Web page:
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Leading Edge Consortium Speakers Discuss How Executive Coaches’ Psychology Shapes Their Practice

 

by Stephany Schings, Communications Specialist

It was 10:30 p.m. on a Friday night when the message popped into her inbox. Dr. Joan Taylor, an executive coach with over 30 years experience working with top-level corporate executives, opened the e-mail from her newest client immediately. “Hey Coach, here’s one for you. I found out today from a credible source that one of my peers in Europe told a group of customers that I was shallow and simple-minded, and that our boss is a yes-man to the CEO. I’m furious. I’m inclined to call and confront him first thing tomorrow, but I wanted to get your take on the situation. What do you think I should do?”

Put yourself in Dr. Taylor’s shoes:

• What do you think is happening here?
• What additional information would you need to forge a response?
• What kind of response from you, the executive coach, would be most helpful to the client?
• How would the nature of your relationship with the client affect your response?
• How would you evaluate the effectiveness of your interaction with the client on this matter?

Although real-time challenges like this usually occur in the context of a longer-term relationship between an executive and a coach, they are useful in surfacing a coach’s working assumptions or theories about people, organizations, and the coaching process.

And, according to Dr. Douglas McKenna, these assumptions shape every step of the coaching engagement, from contracting to termination.

“Our working theories, based on our training and personal experience, influence how we address key issues in the coaching process,” he said. “For example, how do you balance safety and stretch in your coaching? Do you lean more toward giving advice or suggesting alternatives? Do you focus more on thinking or feeling?”

Dr. McKenna argues that coaches who have not reflected on their own working theories about the psychology of people and organizations often become the passive recipients of other people’s assumptions (e.g., via their use of popular assessment tools and process prescriptions in the literature).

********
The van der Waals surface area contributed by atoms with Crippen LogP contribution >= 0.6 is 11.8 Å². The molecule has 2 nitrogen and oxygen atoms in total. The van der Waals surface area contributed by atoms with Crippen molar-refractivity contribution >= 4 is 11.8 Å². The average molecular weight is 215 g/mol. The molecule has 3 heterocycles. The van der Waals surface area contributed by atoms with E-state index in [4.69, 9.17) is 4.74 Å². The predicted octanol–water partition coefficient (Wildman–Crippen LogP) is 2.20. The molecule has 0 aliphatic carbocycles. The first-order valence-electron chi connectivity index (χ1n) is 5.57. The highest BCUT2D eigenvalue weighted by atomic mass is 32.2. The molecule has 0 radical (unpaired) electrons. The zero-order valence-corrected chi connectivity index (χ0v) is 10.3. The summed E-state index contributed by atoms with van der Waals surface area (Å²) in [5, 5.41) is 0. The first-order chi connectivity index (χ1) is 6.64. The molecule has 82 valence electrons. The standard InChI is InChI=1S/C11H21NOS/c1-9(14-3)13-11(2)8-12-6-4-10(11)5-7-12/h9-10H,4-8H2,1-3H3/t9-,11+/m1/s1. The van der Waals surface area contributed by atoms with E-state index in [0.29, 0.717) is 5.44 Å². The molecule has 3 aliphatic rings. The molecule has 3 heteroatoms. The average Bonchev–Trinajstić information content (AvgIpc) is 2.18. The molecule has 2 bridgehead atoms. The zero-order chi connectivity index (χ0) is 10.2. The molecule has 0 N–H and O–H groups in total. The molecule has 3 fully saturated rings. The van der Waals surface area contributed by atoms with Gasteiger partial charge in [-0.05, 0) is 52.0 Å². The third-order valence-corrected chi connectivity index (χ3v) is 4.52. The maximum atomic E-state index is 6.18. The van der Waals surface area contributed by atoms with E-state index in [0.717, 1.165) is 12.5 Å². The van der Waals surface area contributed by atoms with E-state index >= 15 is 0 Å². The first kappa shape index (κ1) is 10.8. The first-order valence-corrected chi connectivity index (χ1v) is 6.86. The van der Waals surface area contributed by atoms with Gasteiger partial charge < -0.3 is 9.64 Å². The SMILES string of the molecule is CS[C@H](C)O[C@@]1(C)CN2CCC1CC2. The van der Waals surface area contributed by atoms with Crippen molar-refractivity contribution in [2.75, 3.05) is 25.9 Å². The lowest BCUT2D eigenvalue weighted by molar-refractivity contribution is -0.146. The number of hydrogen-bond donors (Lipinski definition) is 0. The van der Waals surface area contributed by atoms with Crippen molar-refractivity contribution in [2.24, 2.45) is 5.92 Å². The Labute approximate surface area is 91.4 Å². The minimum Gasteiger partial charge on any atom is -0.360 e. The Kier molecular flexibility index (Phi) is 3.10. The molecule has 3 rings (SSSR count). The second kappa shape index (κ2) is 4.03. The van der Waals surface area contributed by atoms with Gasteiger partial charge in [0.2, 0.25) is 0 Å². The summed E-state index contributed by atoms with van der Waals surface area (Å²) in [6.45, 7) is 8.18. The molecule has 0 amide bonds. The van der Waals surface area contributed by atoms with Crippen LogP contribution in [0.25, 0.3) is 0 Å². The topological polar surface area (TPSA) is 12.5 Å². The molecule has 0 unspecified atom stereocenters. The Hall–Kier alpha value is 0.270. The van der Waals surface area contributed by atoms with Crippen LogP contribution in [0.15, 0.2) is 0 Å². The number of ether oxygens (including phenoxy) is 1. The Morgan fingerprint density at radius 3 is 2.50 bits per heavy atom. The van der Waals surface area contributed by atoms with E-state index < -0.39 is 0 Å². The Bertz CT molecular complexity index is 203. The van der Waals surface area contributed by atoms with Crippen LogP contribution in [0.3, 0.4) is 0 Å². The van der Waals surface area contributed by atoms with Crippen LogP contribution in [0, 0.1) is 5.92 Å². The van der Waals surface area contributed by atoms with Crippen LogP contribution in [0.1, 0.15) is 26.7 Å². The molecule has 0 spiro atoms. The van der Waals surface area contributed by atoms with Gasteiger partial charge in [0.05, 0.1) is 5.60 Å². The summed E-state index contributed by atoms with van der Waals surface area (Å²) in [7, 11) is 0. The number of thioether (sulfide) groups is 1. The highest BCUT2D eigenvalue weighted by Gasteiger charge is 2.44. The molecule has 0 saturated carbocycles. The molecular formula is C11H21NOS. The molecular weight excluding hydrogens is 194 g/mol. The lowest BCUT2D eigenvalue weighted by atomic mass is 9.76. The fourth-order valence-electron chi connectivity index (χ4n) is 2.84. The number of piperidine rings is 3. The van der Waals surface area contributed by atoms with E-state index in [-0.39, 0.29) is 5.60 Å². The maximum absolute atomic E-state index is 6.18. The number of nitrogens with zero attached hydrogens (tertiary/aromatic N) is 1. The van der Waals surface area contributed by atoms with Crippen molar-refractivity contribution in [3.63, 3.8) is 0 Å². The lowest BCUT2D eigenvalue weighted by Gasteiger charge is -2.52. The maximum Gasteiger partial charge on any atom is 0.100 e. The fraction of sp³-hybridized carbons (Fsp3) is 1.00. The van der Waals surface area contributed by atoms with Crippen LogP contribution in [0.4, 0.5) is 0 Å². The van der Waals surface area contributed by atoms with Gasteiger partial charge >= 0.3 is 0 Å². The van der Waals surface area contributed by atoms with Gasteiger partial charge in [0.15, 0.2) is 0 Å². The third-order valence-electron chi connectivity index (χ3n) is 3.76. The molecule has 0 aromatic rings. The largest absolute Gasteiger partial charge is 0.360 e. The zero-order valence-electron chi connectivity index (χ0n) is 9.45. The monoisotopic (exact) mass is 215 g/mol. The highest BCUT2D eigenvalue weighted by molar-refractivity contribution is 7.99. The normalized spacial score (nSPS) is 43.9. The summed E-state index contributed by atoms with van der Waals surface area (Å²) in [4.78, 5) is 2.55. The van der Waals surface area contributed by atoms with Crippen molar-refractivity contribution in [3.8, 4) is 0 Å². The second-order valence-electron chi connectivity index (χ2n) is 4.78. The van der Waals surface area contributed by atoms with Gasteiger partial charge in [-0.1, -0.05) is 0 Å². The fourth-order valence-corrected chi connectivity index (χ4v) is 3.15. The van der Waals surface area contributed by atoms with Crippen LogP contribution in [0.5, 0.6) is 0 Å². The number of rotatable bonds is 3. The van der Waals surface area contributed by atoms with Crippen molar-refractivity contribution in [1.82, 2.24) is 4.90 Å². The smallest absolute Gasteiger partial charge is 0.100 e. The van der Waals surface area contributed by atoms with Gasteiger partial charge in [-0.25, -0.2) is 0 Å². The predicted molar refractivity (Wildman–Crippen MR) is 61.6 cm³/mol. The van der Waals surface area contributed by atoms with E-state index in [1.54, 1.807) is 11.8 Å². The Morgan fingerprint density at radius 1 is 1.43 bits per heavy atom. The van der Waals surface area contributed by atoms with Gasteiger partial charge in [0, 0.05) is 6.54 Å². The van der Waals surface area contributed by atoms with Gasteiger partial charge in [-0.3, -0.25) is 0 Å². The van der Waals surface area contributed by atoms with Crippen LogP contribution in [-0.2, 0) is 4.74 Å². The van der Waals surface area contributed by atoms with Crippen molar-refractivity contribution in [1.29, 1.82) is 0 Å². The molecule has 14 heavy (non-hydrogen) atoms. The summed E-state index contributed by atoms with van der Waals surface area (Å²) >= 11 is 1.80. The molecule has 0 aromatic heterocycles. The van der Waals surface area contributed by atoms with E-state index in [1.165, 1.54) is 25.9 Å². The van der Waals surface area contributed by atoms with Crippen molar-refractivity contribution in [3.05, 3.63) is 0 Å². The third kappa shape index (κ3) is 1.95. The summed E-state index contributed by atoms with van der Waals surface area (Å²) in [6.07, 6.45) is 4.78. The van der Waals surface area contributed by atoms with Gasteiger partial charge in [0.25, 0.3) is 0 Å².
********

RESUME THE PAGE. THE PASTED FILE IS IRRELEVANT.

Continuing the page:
On October 17th, Dr. McKenna and Dr. Sandra Davis will discuss this issue further when they kick off the Society for Industrial and Organizational Psychology’s 4th annual Leading Edge Consortium, entitled “Executive Coaching for Effective Performance: Leading Edge Practice and Research.” Dr. McKenna and Dr. Davis will address fundamental, and often overlooked, questions:

• How do an executive coach’s assumptions about people, organizations, and change affect the coaching process?
• How much psychological and organizational sophistication does an executive coach need to be effective?
• How do executive coaches know when they’ve crossed the boundary between coaching and therapy?
• What research questions are stimulated by thinking about the assumptions and working theories of executive coaches?
 
Between them, Drs. McKenna and Davis will bring a wealth of executive coaching experience to this opening session of the Leading Edge Consortium.

Dr. Davis, a counseling psychologist by training, is the Chief Executive Officer of Minneapolis-based MDA Leadership Consulting, which she founded in 1981. Dr. Davis is widely known and respected as an executive coach and thought leader in the industry. Over the past 23 years, her client list has grown to include top corporations headquartered in the Midwest.

Dr. McKenna, trained as a differential psychologist, is President of The Oceanside Institute, located on Whidbey Island in Washington State. Since 1986, Dr. McKenna has been involved as an executive coach with the Microsoft Corporation. From 1993 to 2001, he was General Manager of Human Resources and the original architect of Microsoft’s executive and leadership development function. Over the years, he has coached the company’s most senior leaders and rising stars.

Using cases to illustrate the difference that assumptions and theories make, McKenna and Davis will show the similarities and differences in the way they think about and approach coaching dilemmas and the coaching process itself.

“Coaching has become a billion dollar industry, attracting all sorts of people to the field, many with questionable psychological and organizational understanding.” McKenna said. “In our session, Sandra and I will challenge participants to think carefully about how their own working assumptions shape the way they coach. And in the end, we want to ask, what difference do these differences make?”


For more information about the Leading Edge Consortium, click here

Early registration deadline is August 29 so don't miss out.  You can register online here.